• The Landsat 8's OLI instrument captured an image of the Yilan impact crater in China
  • The shape of the crater can clearly be seen in the image
  • Asteroid that created the crater struck "relatively recently in geologic time"

A satellite has captured a stunning image of an asteroid impact crater, which is 50,000-year-old, in China.

The Yilan crater was discovered by a team of geologists, NASA Earth Observatory noted. Located "northwest of Yilan in Heilongjiang Province," it is in a “heavily forested” mountain range and locals in the area called it "Quanshan" or "circular mountain range."

In the image, which was captured by the Operational Land Imager (OLI) instrument of the Landsat 8 satellite on Oct. 8, 2021, one can see the incredible shape of the impact crater from above. One may also observe that the southern part of it has been "significantly eroded," making the shape more crescent than fully circular.

China Impact Crater
Pictured: Satellite image of the Yilan impact crater in Heilongjiang Province in China. It was captured by the OLI instrument aboard the Landsat 8 satellite on Oct. 8, 2021. Landsat 8-OLI/NASA Earth Observatory

"The crater has a rim-to-rim diameter of 1.85 km," the authors of a paper describing the Yilan crater, published in 2019, wrote. "Most of the crater is covered with dense forests."

The crater is about 50,000 years old, with carbon-14 dating, suggesting that it had formed 46,000 to 53,000 years ago, NASA Earth Observatory noted. And at 1.85 kilometers (1.5 miles), the Yilan crater is the largest crater on Earth that's below 100,000 years old.

At its age, the Yilan creater is actually still considered to be quite young. On the other hand, the rocks that it impacted were actually much older as they likely formed some 200 million years ago, the agency noted.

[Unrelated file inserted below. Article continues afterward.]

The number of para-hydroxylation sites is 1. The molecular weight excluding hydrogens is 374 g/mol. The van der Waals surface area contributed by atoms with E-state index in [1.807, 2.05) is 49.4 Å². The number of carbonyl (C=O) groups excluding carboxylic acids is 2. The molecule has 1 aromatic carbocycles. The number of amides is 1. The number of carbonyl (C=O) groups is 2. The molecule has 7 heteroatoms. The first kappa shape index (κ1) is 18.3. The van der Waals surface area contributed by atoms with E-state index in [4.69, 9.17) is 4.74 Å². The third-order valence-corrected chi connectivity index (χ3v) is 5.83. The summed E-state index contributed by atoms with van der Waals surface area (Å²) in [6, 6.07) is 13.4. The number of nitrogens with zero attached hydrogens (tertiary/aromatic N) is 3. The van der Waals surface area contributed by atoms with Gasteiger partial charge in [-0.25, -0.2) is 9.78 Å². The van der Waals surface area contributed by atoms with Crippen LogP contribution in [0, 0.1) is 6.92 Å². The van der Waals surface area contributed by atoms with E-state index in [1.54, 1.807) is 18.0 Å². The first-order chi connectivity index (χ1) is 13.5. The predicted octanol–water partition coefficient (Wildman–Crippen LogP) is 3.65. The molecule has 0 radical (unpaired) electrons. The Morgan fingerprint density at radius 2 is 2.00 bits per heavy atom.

Interestingly, the Yilan crater is only the second impact crater to be discovered in China. The other one is the Xiuyan impact crater in Liaoning province, which was the "first confirmed impact structure in China."

The Xiuyan impact crater was discovered before 2020, is "bowl-shaped," and slightly smaller than the Yilan crater, with a diameter of 1.8 km.

Compared to the moon, which is known for its many craters, craters on Earth are more difficult to recognize because of the weathering and erosion on the Earth's surface, the Lunar and Planetary Institute (LPI) noted. Factors that contribute to the erasure of Earth impact craters include tectonic activity, water and atmosphere -- things that are not present on the moon.

However, it doesn't mean the Earth doesn't have notable craters. Apart from the two in China, other notable craters include the 0.5-mile Barringer Crater in Arizona and, of course, the Chicxulub crater in the Yucatan Peninsula, Mexico, which is believed to have triggered a mass extinction of 75% of the Earth's species, including the dinosaurs.